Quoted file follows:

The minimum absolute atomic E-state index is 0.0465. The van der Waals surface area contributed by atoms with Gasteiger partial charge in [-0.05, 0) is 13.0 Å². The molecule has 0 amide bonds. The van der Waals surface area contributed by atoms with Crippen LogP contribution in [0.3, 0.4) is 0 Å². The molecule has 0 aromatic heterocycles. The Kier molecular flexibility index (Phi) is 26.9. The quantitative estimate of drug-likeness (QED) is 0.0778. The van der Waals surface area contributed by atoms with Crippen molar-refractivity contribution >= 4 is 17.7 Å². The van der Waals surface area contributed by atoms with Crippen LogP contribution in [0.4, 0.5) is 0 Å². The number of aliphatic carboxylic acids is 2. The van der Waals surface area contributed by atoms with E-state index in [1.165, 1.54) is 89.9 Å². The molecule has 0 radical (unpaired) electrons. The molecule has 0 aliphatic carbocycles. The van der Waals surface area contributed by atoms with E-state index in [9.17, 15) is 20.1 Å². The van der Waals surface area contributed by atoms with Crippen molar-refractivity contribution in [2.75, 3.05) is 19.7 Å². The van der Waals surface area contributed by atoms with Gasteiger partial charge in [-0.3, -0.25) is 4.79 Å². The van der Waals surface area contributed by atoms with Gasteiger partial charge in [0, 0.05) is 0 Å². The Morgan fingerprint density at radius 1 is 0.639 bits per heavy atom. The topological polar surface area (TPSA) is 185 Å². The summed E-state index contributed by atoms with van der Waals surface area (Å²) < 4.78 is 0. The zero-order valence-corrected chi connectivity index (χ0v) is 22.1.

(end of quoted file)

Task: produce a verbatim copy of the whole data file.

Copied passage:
The minimum absolute atomic E-state index is 0.0465. The van der Waals surface area contributed by atoms with Gasteiger partial charge in [-0.05, 0) is 13.0 Å². The molecule has 0 amide bonds. The van der Waals surface area contributed by atoms with Crippen LogP contribution in [0.3, 0.4) is 0 Å². The molecule has 0 aromatic heterocycles. The Kier molecular flexibility index (Phi) is 26.9. The quantitative estimate of drug-likeness (QED) is 0.0778. The van der Waals surface area contributed by atoms with Crippen molar-refractivity contribution >= 4 is 17.7 Å². The van der Waals surface area contributed by atoms with Crippen LogP contribution in [0.4, 0.5) is 0 Å². The number of aliphatic carboxylic acids is 2. The van der Waals surface area contributed by atoms with E-state index in [1.165, 1.54) is 89.9 Å². The molecule has 0 radical (unpaired) electrons. The molecule has 0 aliphatic carbocycles. The van der Waals surface area contributed by atoms with E-state index in [9.17, 15) is 20.1 Å². The van der Waals surface area contributed by atoms with Crippen molar-refractivity contribution in [2.75, 3.05) is 19.7 Å². The van der Waals surface area contributed by atoms with Gasteiger partial charge in [-0.3, -0.25) is 4.79 Å². The van der Waals surface area contributed by atoms with Gasteiger partial charge in [0, 0.05) is 0 Å². The Morgan fingerprint density at radius 1 is 0.639 bits per heavy atom. The topological polar surface area (TPSA) is 185 Å². The summed E-state index contributed by atoms with van der Waals surface area (Å²) < 4.78 is 0. The zero-order valence-corrected chi connectivity index (χ0v) is 22.1.